| HOME |
Community hospital first to use ’cool’ new tool
MUNSTER—Physicians at Community Hospital are offering new hope to patients suffering from Critical Limb Ischemia (CLI), the most severe form of peripheral arterial disease common in people with diabetes.
CliRpath® (Cool Laser Revascularization for Peripheral Artery Therapy) is a cool laser treatment that vaporizes all types of blockages — especially below the knee where the arteries are small and narrow. The cool laser catheter delivers rapid and continuous bursts of ultraviolet energy to the target site eliminating the obstruction without damage to the surrounding artery. Unlike other lasers, this “cool” laser does not burn.
Cardiologists Arvind Gandhi, M.D. and Prakash Makam, M.D. have performed the procedure at Community Hospital in Munster, Ind., the only hospital in Northwest Indiana to offer this laser treatment. The cool laser is the newest technology available to clear blockages in the leg, giving physicians at Community Hospital added options to help patients avoid amputations.
According to the American Diabetes Association, nearly 100,000 people lose a foot or leg to diabetes annually. Diabetic patients often develop vascular disease in their legs that limits blood flow and can lead to chronic, non-healing wounds, and eventually amputation.
In addition to treating peripheral arterial disease, CliRpath® is being used to extract deep muscle electronic leads that had been part of implanted defibrillators or pacemakers. The cool laser treatment can be used to vaporize leads during the extraction procedure.
“When a lead is placed into the heart, scar tissue forms in two spots — in the heart chamber itself and at the site of the lead tip within the vein,” said Gandhi, chairman of Cardiovascular Services and Cardiac Catheterization Labs for Community Hospital. “Usually, one of two situations happens. Either the lead is infected and we have to take it out or there are too many leads in the chest because the patient has had their pacemaker for many, many years. In the past, the preferred course of treatment was to leave (the lead) alone. However, with CLiRpath laser treatment, I see the frequency of lead removal increasing because it only removes the obstruction — blood clots and cholesterol plaque — without leaving debris. It is much safer for the patient.”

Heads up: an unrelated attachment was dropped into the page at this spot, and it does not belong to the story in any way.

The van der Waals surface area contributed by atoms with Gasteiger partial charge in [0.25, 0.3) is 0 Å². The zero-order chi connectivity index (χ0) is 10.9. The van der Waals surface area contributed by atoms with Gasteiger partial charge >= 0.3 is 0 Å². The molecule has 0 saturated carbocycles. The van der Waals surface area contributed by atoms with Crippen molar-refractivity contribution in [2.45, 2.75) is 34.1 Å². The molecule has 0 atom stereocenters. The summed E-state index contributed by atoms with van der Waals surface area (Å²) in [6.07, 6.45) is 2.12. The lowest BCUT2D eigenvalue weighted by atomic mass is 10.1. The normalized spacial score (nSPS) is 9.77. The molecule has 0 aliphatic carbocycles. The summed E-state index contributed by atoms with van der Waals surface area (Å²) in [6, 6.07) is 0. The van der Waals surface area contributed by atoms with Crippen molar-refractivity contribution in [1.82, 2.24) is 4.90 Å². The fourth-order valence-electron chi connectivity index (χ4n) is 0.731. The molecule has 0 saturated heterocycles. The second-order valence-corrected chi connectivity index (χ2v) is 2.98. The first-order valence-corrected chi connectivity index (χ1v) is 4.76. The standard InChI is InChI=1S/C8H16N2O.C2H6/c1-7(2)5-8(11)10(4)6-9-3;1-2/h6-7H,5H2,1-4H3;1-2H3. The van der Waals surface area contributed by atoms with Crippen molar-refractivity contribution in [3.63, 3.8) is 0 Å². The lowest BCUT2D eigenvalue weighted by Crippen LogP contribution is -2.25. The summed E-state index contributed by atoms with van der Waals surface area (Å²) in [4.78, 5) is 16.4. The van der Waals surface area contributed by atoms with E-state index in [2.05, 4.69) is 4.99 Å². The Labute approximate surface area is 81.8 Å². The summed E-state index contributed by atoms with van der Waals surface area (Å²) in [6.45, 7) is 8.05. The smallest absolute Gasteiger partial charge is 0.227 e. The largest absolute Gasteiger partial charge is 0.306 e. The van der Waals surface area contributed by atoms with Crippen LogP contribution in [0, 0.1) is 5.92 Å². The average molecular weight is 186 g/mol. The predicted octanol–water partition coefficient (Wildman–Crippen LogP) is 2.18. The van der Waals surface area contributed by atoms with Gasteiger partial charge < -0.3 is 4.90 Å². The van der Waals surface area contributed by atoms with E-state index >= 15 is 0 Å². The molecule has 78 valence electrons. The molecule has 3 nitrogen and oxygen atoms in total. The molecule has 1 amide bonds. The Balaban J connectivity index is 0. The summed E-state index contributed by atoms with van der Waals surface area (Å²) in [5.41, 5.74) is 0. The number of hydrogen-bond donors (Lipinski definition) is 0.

Both physicians agree that CLiRpath® cool laser is a good supplemental treatment to balloon angioplasty and stenting. Another new catheter device, called SilverHawk plaque excision system, has also been used to remove plaque from blocked arteries in the leg.
“Our goal is to dramatically reduce the number of amputations per year,” Makam said, “CLiRpath® is a useful tool in treating peripheral vascular disease and CLI. Once we’ve established straightline flow to the foot, circulation improves and healing begins in the ulcers, wounds or gangrene. The results are immediate and can be seen on the angiogram. The patient continues to benefit in the subsequent days, weeks, and months ahead.”
During balloon angioplasty and stenting, a tiny incision is made in the upper thigh, and a catheter is inserted into the femoral artery and guided to the heart. Then, a balloon at the catheter tip is inflated inside the vein to block blood flow while a stent — a small wire mesh tube — is expanded inside the vessel to keep the walls open. The stent remains behind as a support brace.
Results from balloon angioplasty and stenting alone in patients with CLI, tend to be inferior because deposit material — blood clots, plaque, calcium build up — can leave behind debris that can rebuild or compress and break up and travel through the bloodstream, lodging in the body and causing other complications.
CLiRpath® cool laser vaporization and Silver Hawk’s rotating blade first eliminate blockages in the vein, removing the material completely from the body. These nonsurgical options for restoring blood flow to lower limbs are increasingly being used in patients with CLI who are at high risk for amputation.
Patients, once faced with the possibility of losing a limb, can now look to the physicians at Community Hospital and the FDA approved CLiRpath® procedure to regain blood flow in their lower extremities, increase their chance of healing, and ultimately improve their own physical and psychological well-being.